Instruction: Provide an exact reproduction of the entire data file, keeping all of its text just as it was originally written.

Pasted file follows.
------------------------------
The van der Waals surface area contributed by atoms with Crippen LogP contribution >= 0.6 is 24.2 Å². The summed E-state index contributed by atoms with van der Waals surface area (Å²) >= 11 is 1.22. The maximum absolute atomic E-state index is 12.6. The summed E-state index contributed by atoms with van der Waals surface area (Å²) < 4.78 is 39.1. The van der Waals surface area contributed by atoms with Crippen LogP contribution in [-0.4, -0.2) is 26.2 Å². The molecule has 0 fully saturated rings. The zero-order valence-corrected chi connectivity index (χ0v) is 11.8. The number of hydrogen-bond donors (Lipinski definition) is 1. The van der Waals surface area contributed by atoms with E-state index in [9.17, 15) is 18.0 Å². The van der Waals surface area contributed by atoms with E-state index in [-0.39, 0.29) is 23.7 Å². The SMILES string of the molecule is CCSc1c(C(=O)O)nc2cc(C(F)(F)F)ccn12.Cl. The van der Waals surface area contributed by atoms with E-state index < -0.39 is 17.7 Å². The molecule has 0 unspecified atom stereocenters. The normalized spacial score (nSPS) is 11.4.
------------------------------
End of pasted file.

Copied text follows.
The van der Waals surface area contributed by atoms with Crippen LogP contribution >= 0.6 is 24.2 Å². The summed E-state index contributed by atoms with van der Waals surface area (Å²) >= 11 is 1.22. The maximum absolute atomic E-state index is 12.6. The summed E-state index contributed by atoms with van der Waals surface area (Å²) < 4.78 is 39.1. The van der Waals surface area contributed by atoms with Crippen LogP contribution in [-0.4, -0.2) is 26.2 Å². The molecule has 0 fully saturated rings. The zero-order valence-corrected chi connectivity index (χ0v) is 11.8. The number of hydrogen-bond donors (Lipinski definition) is 1. The van der Waals surface area contributed by atoms with E-state index in [9.17, 15) is 18.0 Å². The van der Waals surface area contributed by atoms with E-state index in [-0.39, 0.29) is 23.7 Å². The SMILES string of the molecule is CCSc1c(C(=O)O)nc2cc(C(F)(F)F)ccn12.Cl. The van der Waals surface area contributed by atoms with E-state index < -0.39 is 17.7 Å². The molecule has 0 unspecified atom stereocenters. The normalized spacial score (nSPS) is 11.4.